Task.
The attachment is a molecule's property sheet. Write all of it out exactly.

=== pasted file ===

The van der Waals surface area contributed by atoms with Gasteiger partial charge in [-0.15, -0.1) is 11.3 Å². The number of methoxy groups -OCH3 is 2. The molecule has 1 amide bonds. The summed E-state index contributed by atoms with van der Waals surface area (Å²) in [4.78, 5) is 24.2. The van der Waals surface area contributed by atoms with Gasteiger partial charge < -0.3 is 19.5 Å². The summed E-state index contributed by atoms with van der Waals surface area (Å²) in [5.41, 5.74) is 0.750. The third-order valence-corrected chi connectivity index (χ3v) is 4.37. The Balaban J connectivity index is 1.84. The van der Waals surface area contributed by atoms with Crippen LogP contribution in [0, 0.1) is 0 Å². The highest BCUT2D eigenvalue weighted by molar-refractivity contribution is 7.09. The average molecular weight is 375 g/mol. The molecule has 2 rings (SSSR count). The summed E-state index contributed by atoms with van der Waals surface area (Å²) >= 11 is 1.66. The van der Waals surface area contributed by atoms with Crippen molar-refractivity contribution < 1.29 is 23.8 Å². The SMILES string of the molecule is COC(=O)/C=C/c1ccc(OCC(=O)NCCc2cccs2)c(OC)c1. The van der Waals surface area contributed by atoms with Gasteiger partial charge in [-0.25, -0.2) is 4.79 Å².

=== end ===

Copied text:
The van der Waals surface area contributed by atoms with Gasteiger partial charge in [-0.15, -0.1) is 11.3 Å². The number of methoxy groups -OCH3 is 2. The molecule has 1 amide bonds. The summed E-state index contributed by atoms with van der Waals surface area (Å²) in [4.78, 5) is 24.2. The van der Waals surface area contributed by atoms with Gasteiger partial charge < -0.3 is 19.5 Å². The summed E-state index contributed by atoms with van der Waals surface area (Å²) in [5.41, 5.74) is 0.750. The third-order valence-corrected chi connectivity index (χ3v) is 4.37. The Balaban J connectivity index is 1.84. The van der Waals surface area contributed by atoms with Crippen LogP contribution in [0, 0.1) is 0 Å². The highest BCUT2D eigenvalue weighted by molar-refractivity contribution is 7.09. The average molecular weight is 375 g/mol. The molecule has 2 rings (SSSR count). The summed E-state index contributed by atoms with van der Waals surface area (Å²) >= 11 is 1.66. The van der Waals surface area contributed by atoms with Crippen molar-refractivity contribution < 1.29 is 23.8 Å². The SMILES string of the molecule is COC(=O)/C=C/c1ccc(OCC(=O)NCCc2cccs2)c(OC)c1. The van der Waals surface area contributed by atoms with Gasteiger partial charge in [-0.25, -0.2) is 4.79 Å².